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French say ‘non’ to food waste – should we do the same?

The French are a pretty innovative nation. They lead the world in style and they’re pretty good at putting ingredients together on a plate to make a stunning meal, too.

They’re also quite bold when it comes to innovative legislation. They don’t shy away from doing things others might regard as a tad ‘nanny state’.

The latest and most interesting is legislation on food waste. France has become the first country in the world to ban supermarkets from throwing away or destroying unsold food, forcing them, instead, to donate it to charities and food banks.

As of last month, supermarkets no longer throw out food that’s approaching its best-before date. Instead, they have contracts with charities whose role is to redistribute the food to the needy.

This legislation happened off the back of a grassroots campaign and petition from anti-poverty campaigners and shoppers. Now there’s mounting pressure for similar laws to be introduced in all European Union countries.

Food waste is a huge problem worldwide, and New Zealand is not immune.  It’s estimated that roughly one third of the food produced worldwide for human consumption is wasted. The average New Zealand household throws out $563 worth of food a year, on top of the food that’s thrown out by retailers, having never been purchased by a consumer at all.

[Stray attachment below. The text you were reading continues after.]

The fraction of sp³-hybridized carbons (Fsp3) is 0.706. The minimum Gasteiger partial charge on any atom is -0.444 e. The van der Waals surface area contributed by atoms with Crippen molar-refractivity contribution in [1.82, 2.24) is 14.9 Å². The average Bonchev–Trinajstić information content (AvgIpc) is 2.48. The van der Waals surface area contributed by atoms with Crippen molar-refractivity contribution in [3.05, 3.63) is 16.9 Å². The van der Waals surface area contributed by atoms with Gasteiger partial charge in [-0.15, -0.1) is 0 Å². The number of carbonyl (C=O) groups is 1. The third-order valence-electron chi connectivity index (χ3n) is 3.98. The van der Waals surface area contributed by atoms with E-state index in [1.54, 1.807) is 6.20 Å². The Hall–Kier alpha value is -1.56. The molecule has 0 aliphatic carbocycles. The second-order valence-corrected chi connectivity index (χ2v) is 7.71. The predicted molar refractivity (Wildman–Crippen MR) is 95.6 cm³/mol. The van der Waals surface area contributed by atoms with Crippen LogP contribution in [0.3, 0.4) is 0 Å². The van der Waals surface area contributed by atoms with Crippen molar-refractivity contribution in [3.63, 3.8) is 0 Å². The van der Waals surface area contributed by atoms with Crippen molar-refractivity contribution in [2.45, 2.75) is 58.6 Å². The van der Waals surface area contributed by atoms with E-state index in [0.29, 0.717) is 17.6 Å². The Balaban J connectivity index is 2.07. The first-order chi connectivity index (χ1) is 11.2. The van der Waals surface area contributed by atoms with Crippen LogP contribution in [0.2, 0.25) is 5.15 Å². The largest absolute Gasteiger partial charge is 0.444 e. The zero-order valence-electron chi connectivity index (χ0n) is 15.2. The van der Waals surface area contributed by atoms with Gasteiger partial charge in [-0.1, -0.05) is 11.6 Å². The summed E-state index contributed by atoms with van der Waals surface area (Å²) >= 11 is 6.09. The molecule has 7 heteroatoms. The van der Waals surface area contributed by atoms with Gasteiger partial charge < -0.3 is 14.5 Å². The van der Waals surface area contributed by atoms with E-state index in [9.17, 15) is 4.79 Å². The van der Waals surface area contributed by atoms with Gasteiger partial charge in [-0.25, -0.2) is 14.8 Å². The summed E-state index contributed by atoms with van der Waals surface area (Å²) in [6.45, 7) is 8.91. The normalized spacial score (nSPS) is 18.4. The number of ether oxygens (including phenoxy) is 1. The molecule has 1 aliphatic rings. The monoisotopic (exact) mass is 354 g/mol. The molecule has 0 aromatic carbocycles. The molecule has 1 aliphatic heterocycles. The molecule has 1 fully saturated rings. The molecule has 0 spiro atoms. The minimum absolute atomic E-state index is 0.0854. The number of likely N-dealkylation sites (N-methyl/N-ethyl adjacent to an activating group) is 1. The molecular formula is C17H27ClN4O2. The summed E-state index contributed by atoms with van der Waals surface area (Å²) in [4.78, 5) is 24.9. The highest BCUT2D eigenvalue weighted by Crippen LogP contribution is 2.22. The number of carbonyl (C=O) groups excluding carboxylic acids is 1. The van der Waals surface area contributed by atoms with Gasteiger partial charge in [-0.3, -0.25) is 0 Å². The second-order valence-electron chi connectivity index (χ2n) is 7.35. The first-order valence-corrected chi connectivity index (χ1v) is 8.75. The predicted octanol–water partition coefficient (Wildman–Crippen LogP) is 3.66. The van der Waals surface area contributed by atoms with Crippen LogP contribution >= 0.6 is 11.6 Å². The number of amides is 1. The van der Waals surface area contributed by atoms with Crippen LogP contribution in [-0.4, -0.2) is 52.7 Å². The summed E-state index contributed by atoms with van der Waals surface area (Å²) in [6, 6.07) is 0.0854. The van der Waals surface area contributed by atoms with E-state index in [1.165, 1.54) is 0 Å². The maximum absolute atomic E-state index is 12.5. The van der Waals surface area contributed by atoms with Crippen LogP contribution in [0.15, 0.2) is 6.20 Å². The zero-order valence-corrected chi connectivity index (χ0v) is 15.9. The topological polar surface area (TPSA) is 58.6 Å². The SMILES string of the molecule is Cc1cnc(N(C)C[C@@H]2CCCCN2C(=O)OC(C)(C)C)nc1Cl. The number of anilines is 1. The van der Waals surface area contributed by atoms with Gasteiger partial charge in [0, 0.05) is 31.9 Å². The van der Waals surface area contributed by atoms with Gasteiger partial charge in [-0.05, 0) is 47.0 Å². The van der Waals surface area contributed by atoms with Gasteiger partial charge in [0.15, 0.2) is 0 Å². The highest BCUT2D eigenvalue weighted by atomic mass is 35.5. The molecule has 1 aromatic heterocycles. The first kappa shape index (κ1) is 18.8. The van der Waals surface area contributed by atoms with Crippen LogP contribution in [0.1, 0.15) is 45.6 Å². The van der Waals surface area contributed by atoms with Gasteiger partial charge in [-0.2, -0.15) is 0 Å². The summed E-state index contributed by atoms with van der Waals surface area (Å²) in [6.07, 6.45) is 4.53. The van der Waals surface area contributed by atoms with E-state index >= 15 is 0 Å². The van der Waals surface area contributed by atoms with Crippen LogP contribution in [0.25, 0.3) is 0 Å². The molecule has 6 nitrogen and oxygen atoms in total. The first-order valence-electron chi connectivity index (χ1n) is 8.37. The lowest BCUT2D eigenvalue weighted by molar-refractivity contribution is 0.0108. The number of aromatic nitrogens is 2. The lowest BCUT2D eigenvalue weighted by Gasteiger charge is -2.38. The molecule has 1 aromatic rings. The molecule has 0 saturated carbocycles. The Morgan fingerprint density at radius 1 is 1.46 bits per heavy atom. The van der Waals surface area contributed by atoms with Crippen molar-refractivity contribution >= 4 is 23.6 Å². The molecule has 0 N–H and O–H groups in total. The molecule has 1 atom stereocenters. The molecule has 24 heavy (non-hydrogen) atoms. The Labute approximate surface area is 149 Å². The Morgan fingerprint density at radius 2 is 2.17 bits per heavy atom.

There are charities here working to solve this problem. Kaibosh Food Rescue is a Wellington-based organisation who’ve got a really great system set up, where they ‘rescue’ food that would otherwise be wasted from retailers and restaurants, and redistribute it to charities who have food banks or serve meals to the needy. In the year to June 2015, Kaibosh says it rescued over 139,000kgs of food. Groups in other centres are working to do similar things, and there are supportive retailers around the country who are happy to help.

But could we do more? Should we have a law that says to supermarkets: don’t waste food? It might make it easier for groups like Kaibosh, and it would provide even more food to people who rely on food parcels and meals from non-profit groups. Perhaps it would stop some of the wasteful practices that still go on in pockets of food retail. What do you think? Would you like to see a law like this? Or is it a step too far for government to tell businesses how to operate?

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First published: Mar 2016



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